In my previous post on the need to close the loop on customer feedback, I touched upon the role of internal stakeholders and why their opinions is a good proxy for the customer feedback.
However there is a caveat,much like “Blind Men and the Elephant” every individual who manages a strategic customer account has his/her own view on the account relationship based on the role they play and thus unwittingly develop a “siloed” view of the customer account.
In most B2B situations, the strategic client accounts typically demonstrate the following characteristics
- They contribute to significant revenue to your business & they know it !
- They are typically old clients with linkages with various parts of your organization and have a history to judge current performance
- Multiple products/services deployed across multiple locations with legacy of services to support apart from new on-going implementations
- There are many stakeholders in the client organization you need to interface and manage on a daily basis – CXOs, business managers, purchase departments & operational line managers
- Customer often complain your firm no longer gives the attention as in the past and even in a profitable & stable relationship there are niggles which could be exploited by competition.
In order to manage this complex relationship, firms deploy multiple internal teams to ensure the account engine keeps moving smoothly, the following internal roles are created by firms
- Account Manager – He/she is the ultimate sales guy, owns the client relationship, ensures monthly sales targets are met and is always in the lookup for a new sale.
- Delivery Manager – The role of the delivery manager and his/her team isensure the promises made by the sales team are kept, they work on tight deadlines and try to ensure the “wow” factor in a product/service delivery
- After Sales Support – Usually under appreciated, the team’s role is tokeep the lights on and support in the customer in day to day operations. Often under pressure to keep up with tight service level agreements and usually the one left with baby when things go wrong
- Firm’s Leadership – The role of the firm’s CXO is the role of anexecutive sponsor, keep the connect at the highest levels at the client side, manage major escalations and ensure confidence of customers on the firm’s objectives and road-map of the relationship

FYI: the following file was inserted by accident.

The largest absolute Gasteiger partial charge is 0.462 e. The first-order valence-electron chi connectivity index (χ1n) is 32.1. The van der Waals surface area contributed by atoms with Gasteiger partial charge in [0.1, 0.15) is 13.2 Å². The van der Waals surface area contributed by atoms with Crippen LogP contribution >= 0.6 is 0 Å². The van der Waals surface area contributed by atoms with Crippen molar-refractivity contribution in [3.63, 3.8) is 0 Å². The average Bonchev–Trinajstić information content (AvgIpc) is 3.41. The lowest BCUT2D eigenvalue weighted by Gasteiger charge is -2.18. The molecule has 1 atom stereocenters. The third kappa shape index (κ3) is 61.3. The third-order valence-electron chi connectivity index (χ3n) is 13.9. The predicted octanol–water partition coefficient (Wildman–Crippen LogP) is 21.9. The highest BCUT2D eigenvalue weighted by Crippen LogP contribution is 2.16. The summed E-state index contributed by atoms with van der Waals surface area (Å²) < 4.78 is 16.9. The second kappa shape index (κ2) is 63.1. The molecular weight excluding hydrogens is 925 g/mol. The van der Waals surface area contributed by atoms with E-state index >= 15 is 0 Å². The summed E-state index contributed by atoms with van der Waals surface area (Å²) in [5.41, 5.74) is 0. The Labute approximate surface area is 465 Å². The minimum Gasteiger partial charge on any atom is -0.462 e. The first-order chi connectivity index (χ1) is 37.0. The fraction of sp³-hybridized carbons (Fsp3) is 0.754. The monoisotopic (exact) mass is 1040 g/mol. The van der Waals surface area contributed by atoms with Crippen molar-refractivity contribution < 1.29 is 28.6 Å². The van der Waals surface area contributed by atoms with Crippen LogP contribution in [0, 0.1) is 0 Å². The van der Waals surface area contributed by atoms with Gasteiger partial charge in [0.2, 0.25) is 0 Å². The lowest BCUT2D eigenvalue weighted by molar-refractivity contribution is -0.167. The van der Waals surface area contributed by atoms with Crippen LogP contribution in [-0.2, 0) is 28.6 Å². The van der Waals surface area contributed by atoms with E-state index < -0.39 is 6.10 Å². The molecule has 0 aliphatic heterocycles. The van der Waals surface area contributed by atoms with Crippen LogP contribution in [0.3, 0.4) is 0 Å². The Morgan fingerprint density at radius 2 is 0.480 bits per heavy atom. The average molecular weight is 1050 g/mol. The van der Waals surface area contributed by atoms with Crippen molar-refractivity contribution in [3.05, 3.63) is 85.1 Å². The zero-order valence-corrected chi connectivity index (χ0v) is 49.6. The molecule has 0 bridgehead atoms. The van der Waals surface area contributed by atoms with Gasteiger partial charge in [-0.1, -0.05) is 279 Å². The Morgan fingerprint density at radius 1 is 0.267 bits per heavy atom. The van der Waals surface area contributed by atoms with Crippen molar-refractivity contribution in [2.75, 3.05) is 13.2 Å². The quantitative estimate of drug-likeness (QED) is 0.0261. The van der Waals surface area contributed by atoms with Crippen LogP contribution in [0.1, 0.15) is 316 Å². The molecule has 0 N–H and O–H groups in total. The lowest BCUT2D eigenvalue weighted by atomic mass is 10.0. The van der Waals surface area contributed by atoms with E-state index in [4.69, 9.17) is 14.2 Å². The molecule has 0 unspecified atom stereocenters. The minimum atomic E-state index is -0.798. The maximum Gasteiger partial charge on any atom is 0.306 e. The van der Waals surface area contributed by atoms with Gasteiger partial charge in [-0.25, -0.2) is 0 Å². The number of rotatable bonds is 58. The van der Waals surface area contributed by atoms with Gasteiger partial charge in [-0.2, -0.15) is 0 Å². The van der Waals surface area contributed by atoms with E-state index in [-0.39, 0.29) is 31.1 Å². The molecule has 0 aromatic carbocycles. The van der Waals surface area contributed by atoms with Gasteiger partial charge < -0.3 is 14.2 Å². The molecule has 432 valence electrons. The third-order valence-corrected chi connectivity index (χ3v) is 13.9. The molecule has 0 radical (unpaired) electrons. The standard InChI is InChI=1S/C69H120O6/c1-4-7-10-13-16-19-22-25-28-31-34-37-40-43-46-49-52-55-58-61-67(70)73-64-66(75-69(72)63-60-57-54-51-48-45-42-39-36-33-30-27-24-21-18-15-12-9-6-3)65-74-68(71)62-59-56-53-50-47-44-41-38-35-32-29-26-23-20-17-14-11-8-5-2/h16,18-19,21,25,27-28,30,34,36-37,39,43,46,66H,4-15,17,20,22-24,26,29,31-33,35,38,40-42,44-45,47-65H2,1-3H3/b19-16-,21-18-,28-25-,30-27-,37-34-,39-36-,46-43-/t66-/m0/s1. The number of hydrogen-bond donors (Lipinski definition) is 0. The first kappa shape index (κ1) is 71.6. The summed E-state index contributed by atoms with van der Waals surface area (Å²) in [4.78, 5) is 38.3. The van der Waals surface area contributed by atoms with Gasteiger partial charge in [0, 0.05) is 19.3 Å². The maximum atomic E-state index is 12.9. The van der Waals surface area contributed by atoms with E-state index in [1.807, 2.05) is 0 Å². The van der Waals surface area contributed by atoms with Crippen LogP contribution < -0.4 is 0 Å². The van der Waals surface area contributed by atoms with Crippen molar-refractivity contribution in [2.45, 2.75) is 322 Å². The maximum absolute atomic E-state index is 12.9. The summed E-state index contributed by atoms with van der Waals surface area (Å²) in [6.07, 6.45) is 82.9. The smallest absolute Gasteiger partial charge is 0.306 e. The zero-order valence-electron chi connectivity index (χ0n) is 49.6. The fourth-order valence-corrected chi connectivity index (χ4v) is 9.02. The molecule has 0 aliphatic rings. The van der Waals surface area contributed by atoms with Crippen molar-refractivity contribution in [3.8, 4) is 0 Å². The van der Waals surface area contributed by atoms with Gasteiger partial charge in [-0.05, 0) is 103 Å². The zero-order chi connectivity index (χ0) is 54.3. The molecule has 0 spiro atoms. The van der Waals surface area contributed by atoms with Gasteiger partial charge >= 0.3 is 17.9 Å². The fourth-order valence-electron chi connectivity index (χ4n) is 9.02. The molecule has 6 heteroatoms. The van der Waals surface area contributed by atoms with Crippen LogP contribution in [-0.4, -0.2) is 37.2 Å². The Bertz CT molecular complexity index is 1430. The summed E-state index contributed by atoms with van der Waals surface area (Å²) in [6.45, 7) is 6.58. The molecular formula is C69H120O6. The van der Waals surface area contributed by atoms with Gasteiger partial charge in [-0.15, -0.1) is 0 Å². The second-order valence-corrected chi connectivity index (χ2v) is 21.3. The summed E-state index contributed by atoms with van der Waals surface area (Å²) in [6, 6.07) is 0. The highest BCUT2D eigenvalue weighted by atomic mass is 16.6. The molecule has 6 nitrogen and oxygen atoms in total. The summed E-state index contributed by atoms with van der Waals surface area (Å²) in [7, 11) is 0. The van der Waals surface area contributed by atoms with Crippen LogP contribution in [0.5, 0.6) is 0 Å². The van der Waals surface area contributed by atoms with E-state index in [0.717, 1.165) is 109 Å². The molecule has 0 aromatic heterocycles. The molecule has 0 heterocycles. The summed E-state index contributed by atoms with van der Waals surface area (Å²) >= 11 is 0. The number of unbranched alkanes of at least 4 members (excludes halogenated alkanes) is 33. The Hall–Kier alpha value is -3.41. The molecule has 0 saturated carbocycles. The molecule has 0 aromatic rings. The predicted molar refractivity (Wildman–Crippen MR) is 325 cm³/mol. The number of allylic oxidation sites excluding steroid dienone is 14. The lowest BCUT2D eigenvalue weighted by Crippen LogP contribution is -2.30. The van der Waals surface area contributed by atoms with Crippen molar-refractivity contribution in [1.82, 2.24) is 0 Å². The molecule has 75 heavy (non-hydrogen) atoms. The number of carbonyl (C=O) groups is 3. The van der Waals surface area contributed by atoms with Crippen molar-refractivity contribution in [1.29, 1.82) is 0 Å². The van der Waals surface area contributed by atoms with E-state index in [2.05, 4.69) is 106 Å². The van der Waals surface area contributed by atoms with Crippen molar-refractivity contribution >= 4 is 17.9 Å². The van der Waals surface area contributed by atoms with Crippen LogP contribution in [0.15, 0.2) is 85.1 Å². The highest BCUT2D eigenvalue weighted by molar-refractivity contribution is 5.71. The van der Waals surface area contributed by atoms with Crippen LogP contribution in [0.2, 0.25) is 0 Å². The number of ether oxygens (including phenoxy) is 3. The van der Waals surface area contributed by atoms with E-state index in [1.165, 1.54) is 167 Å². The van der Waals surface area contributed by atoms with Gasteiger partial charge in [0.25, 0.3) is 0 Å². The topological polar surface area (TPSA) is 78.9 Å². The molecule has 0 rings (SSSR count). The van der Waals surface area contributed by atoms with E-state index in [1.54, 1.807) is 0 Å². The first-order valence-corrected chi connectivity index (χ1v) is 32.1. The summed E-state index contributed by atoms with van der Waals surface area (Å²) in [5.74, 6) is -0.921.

Let us for a second pause on the pitfalls of not having a “single” view of the customer:-
- There is a risk of viewing customers only from financial aspects – Taking a cash-cow approach i.e. revenues and profitability from the current business and not doing enough to mine new opportunities
- Sacrifice operational rigour based on a view of “strong” relationships – Like all relationships, over time firms drop the ball on deliveries which could have an adverse impact on the relationship
- Not on-boarding new customer stakeholders effectively –Remember in a B2B business, relationships are between people and not just companies, so if the customer organization has a new CXO, it is usually a good idea to set up a welcome meeting with the entire account team and your CEO.
- Articulate business value and demonstrate new capabilities –There is a risk for firms to be slotted in certain businesses which prevents access to other portfolios; some cases, firms are viewed as good implementation partners but not so much as trusted advisers.
- Slow turnaround to escalations – Due to lack of timely communication, sticking for defined SLAs and perceived lack of attention can lead to deteriorating working relationships
The indicative questions we need to ask our internal stakeholders who interface with clients on a daily basis are the following (by no means exhaustive)
- Are we critical to our client’s ecosystem, are we solving business problems or just skill augmentation?
- Have we positioned the right people on the job, what is the credibility of our team members?
- Are we adhering to the firm’s quality policies, are we tracking the right metrics and demonstrating the rigour to our client stakeholders?
- Can we up-sell /cross-sell our services based on our deep knowledge of the customers
- Do we have the right governance in place to engage with customers at the strategic and operational levels?
- Are we bringing innovation to the table, advisory skills and productivity improvements beyond just dollar savings?
- Do we need to do more events and create networking opportunities to cement the relationship?
Answers to the above questions will help firms to take stock of the current scenario and actually take corrective actions before the end customers get disillusioned and vote with their feet and look at competition.
Please share your comments below to let me know your views and some best practices you have observed in your experiences; do firms harness the voice of internal stakeholders effectively in formal and informal forums